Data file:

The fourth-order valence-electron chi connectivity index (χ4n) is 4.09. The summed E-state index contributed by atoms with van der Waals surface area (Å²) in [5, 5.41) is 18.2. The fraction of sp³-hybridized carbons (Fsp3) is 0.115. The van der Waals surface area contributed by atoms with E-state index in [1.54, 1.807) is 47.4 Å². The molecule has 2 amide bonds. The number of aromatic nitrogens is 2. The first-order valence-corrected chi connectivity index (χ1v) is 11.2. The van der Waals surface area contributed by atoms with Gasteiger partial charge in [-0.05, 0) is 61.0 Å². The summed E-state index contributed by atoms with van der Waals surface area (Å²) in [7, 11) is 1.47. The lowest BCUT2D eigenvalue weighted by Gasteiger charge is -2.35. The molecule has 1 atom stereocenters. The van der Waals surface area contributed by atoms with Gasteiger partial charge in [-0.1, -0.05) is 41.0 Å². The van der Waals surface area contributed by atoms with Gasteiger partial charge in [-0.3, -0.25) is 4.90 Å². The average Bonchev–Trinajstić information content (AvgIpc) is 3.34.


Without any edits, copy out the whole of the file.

The fourth-order valence-electron chi connectivity index (χ4n) is 4.09. The summed E-state index contributed by atoms with van der Waals surface area (Å²) in [5, 5.41) is 18.2. The fraction of sp³-hybridized carbons (Fsp3) is 0.115. The van der Waals surface area contributed by atoms with E-state index in [1.54, 1.807) is 47.4 Å². The molecule has 2 amide bonds. The number of aromatic nitrogens is 2. The first-order valence-corrected chi connectivity index (χ1v) is 11.2. The van der Waals surface area contributed by atoms with Gasteiger partial charge in [-0.05, 0) is 61.0 Å². The summed E-state index contributed by atoms with van der Waals surface area (Å²) in [7, 11) is 1.47. The lowest BCUT2D eigenvalue weighted by Gasteiger charge is -2.35. The molecule has 1 atom stereocenters. The van der Waals surface area contributed by atoms with Gasteiger partial charge in [-0.1, -0.05) is 41.0 Å². The van der Waals surface area contributed by atoms with Gasteiger partial charge in [-0.3, -0.25) is 4.90 Å². The average Bonchev–Trinajstić information content (AvgIpc) is 3.34.